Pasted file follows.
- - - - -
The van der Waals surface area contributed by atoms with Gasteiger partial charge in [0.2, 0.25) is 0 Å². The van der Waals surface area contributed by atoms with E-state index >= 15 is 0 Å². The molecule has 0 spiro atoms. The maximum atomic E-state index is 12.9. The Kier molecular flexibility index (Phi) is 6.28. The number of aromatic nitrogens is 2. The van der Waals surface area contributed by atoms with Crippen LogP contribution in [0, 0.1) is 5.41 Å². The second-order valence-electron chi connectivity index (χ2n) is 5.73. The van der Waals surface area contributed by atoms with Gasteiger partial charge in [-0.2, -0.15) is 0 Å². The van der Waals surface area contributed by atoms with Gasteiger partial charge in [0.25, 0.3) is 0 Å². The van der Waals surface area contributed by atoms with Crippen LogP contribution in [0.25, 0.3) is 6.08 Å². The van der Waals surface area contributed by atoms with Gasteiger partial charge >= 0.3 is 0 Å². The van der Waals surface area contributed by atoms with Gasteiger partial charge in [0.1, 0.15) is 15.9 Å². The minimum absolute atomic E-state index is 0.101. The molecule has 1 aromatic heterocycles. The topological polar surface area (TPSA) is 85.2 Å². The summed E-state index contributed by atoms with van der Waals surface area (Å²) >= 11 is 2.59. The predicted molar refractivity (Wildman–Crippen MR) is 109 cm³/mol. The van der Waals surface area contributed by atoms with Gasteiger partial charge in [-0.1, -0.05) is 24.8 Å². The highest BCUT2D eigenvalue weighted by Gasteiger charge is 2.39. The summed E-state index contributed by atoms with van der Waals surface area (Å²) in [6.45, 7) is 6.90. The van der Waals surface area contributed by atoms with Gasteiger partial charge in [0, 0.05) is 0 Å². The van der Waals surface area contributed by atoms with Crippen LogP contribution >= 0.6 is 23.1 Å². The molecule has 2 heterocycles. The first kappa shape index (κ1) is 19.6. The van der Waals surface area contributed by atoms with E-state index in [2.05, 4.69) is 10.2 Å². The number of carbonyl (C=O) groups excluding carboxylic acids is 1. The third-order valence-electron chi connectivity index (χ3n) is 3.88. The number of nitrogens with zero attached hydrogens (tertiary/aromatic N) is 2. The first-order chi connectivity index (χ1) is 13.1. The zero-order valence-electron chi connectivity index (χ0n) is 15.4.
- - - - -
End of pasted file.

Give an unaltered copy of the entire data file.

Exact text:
The van der Waals surface area contributed by atoms with Gasteiger partial charge in [0.2, 0.25) is 0 Å². The van der Waals surface area contributed by atoms with E-state index >= 15 is 0 Å². The molecule has 0 spiro atoms. The maximum atomic E-state index is 12.9. The Kier molecular flexibility index (Phi) is 6.28. The number of aromatic nitrogens is 2. The van der Waals surface area contributed by atoms with Crippen LogP contribution in [0, 0.1) is 5.41 Å². The second-order valence-electron chi connectivity index (χ2n) is 5.73. The van der Waals surface area contributed by atoms with Gasteiger partial charge in [-0.2, -0.15) is 0 Å². The van der Waals surface area contributed by atoms with Gasteiger partial charge in [0.25, 0.3) is 0 Å². The van der Waals surface area contributed by atoms with Crippen LogP contribution in [0.25, 0.3) is 6.08 Å². The van der Waals surface area contributed by atoms with Gasteiger partial charge >= 0.3 is 0 Å². The van der Waals surface area contributed by atoms with Gasteiger partial charge in [0.1, 0.15) is 15.9 Å². The minimum absolute atomic E-state index is 0.101. The molecule has 1 aromatic heterocycles. The topological polar surface area (TPSA) is 85.2 Å². The summed E-state index contributed by atoms with van der Waals surface area (Å²) >= 11 is 2.59. The predicted molar refractivity (Wildman–Crippen MR) is 109 cm³/mol. The van der Waals surface area contributed by atoms with Gasteiger partial charge in [-0.1, -0.05) is 24.8 Å². The highest BCUT2D eigenvalue weighted by Gasteiger charge is 2.39. The summed E-state index contributed by atoms with van der Waals surface area (Å²) in [6.45, 7) is 6.90. The van der Waals surface area contributed by atoms with Gasteiger partial charge in [0, 0.05) is 0 Å². The van der Waals surface area contributed by atoms with Crippen LogP contribution >= 0.6 is 23.1 Å². The molecule has 2 heterocycles. The first kappa shape index (κ1) is 19.6. The van der Waals surface area contributed by atoms with E-state index in [2.05, 4.69) is 10.2 Å². The number of carbonyl (C=O) groups excluding carboxylic acids is 1. The third-order valence-electron chi connectivity index (χ3n) is 3.88. The number of nitrogens with zero attached hydrogens (tertiary/aromatic N) is 2. The first-order chi connectivity index (χ1) is 13.1. The zero-order valence-electron chi connectivity index (χ0n) is 15.4.